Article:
There was a goal, to change the nature of sex crimes to match the current outcome oriented view that rape is no longer tied to objective criteria, but to how a person feels about sex after the fact. It will include what we historically understand to be rape, but will also include affirmative consent and intoxication, two disastrously vague notions that rely on how women feel about their choices afterward, absolving them from involvement and responsibility and turning men into rapists based on their post hoc feelings.

There are two things that won’t be present on May 17th. There will be no mens rea requirement, no “intent,” in the law, and there will be no vote by anyone not present on the changes to the model penal code.

Schulhofer has expressed indifference to the likelihood that his proposals would ruin the lives of large numbers of innocent people. It is better, he has said, to risk that “many” men be convicted of rape for initiating sex without first obtaining “positive agreement” from their partners—even if the evidence shows that the partners in fact wanted sex—than to allow men accused of rape to escape conviction if their accusers never said no.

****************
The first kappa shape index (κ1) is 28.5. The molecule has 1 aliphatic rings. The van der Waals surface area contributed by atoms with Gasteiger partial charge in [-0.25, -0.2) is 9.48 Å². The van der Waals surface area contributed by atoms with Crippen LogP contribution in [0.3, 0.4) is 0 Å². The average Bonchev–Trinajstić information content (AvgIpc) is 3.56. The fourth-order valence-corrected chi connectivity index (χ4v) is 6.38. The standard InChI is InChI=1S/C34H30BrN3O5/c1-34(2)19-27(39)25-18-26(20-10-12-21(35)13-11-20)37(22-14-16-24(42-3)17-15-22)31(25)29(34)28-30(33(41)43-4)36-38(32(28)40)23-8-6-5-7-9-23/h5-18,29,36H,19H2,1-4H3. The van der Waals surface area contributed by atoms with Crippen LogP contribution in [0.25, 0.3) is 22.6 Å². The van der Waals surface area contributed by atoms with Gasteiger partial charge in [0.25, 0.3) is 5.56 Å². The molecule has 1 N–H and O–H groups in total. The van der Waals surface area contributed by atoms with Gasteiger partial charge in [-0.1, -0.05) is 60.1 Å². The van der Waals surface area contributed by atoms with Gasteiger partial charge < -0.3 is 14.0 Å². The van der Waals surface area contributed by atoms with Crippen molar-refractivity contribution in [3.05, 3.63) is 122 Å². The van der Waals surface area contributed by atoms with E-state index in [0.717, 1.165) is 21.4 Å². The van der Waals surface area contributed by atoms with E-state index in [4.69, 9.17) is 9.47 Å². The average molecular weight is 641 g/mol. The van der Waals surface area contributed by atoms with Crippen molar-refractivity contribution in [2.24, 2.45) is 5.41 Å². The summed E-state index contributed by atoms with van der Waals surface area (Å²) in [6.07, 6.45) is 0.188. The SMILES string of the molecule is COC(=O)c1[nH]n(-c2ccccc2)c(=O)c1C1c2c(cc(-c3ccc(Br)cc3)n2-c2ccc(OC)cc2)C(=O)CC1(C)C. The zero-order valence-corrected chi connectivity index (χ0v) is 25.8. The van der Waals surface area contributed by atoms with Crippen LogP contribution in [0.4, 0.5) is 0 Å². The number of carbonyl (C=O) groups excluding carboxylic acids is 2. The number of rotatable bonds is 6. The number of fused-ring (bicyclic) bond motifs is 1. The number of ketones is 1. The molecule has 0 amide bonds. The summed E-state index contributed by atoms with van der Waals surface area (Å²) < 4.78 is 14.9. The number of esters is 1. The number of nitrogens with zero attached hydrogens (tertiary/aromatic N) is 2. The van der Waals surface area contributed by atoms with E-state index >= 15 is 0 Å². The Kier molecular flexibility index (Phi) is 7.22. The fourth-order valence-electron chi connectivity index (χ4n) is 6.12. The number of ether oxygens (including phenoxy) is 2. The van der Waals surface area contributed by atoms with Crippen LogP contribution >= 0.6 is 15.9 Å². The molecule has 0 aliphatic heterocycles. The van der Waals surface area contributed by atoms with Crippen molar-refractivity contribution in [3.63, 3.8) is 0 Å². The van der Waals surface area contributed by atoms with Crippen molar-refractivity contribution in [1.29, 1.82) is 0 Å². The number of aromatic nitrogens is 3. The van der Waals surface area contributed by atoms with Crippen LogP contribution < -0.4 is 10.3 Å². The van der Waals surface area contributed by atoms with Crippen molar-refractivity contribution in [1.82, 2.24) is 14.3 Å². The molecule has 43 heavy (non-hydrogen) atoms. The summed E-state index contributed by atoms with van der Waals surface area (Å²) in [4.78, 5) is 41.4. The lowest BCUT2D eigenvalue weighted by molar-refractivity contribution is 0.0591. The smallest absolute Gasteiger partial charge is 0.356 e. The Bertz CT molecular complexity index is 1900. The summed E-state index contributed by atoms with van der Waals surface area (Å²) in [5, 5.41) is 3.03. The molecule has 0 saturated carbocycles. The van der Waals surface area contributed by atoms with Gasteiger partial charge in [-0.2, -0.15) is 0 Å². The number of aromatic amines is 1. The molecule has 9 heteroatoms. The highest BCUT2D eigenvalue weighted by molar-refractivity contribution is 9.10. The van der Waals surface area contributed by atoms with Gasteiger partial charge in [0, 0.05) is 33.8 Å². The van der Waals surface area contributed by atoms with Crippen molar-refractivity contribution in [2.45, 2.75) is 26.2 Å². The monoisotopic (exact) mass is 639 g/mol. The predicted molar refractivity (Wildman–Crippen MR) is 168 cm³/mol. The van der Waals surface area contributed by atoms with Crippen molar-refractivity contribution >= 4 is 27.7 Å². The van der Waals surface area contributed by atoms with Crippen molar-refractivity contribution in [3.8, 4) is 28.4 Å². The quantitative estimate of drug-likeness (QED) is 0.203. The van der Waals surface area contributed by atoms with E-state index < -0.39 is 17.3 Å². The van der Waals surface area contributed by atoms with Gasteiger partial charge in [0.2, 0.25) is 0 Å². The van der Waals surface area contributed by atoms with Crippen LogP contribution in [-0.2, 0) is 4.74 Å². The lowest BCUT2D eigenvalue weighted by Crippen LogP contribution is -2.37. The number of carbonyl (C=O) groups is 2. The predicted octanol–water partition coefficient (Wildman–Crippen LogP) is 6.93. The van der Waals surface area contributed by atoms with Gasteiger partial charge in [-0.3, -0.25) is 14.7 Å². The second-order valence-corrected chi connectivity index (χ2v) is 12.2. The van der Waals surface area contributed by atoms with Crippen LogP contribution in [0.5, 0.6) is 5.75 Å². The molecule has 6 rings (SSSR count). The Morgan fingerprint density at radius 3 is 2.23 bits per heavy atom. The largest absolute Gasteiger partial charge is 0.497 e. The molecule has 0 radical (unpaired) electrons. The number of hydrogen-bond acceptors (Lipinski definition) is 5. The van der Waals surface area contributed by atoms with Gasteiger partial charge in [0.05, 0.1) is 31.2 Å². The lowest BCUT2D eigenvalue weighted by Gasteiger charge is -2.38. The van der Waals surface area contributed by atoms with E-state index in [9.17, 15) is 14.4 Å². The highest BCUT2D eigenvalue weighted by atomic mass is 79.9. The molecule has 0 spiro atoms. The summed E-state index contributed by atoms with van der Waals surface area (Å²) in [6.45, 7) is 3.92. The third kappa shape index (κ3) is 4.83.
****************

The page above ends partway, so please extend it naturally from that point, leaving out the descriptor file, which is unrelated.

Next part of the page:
He has also suggested that coercing guilty pleas by essentially shifting the burden to rape defendants to prove their innocence is part of his strategy.

The vote will be taken among those present on May 17th, meaning that lawyers, judges, pretty much anyone outside of academia who has to work for a living, will be missing and will have no say. And this is just the start of Schulhofer and the Pedagogues’ plans to change the world.